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Conflicting Interests and a Broken Planning System
Brad Lander and Antonio Reynoso write a strong critique of planning in New York City, arguing that the current system is ill-equipped to face the most pressing challenges of the contemporary city.
It’s clear that we need a better way to make infrastructure and land-use decisions that take climate change, affordability, and the challenges of growth seriously. Our piece-meal planning system is not up to the task.
Currently, the process of developing a capital plan to invest in our infrastructure constitutes just making a big list – a list that is in no way informed by plans for rezoning or development. How can we plan which neighborhoods should get resilient infrastructure like levees and seawalls when land-use and growth decisions are happening elsewhere? Shouldn’t we include capital budgeting for infrastructure like transit and schools as part of the process of planning for the new residential growth that will require it?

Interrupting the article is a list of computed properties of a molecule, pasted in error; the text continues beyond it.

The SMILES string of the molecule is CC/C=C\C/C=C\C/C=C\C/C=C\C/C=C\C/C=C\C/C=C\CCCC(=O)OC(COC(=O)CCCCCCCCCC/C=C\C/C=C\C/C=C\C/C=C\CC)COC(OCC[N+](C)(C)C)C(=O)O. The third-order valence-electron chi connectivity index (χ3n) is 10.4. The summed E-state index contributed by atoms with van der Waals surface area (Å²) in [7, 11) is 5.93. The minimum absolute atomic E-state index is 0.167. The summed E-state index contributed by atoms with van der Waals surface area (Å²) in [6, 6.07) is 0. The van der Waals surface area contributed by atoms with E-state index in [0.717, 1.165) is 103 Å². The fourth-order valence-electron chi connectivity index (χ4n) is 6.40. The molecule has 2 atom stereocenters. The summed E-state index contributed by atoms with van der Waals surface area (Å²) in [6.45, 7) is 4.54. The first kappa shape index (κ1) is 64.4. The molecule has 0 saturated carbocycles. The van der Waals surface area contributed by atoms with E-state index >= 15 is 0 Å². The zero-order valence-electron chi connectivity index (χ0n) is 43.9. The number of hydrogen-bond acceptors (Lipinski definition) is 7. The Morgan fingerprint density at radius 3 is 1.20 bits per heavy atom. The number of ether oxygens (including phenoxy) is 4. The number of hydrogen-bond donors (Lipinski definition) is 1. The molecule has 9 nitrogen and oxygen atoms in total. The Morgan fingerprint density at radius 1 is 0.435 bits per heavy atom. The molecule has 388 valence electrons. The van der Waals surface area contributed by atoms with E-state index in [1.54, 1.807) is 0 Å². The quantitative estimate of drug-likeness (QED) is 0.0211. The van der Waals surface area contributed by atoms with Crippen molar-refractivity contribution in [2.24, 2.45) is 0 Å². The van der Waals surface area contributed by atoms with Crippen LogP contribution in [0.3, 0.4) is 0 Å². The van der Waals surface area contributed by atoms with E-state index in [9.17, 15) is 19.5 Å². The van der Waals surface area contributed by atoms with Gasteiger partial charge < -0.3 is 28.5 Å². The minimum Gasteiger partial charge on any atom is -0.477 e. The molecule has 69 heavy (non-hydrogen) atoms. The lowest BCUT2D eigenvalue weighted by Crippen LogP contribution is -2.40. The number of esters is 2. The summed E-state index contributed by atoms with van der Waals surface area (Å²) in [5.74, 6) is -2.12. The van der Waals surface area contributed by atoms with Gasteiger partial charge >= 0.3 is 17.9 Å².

Meanwhile, New York City’s Uniform Land Use Review Procedure (ULURP) is a reactive, project-by-project process for considering changes – bereft of strategic vision, shared values, or a connection to long-term infrastructure planning.
The article also coins a new term for characterizing planning in the city, calling it a "REBNY vs. NIMBY Doom Loop." REBNY standing for Real Estate Board of New York, "who profit on each development, and therefore rarely worry about which ones make long-term sense for the public good," and NIMBY standing for Not In MY Back Yard, described as advocacy that "leaves no way to figure out where and how the growth we need to address the scale of the housing crisis should take place."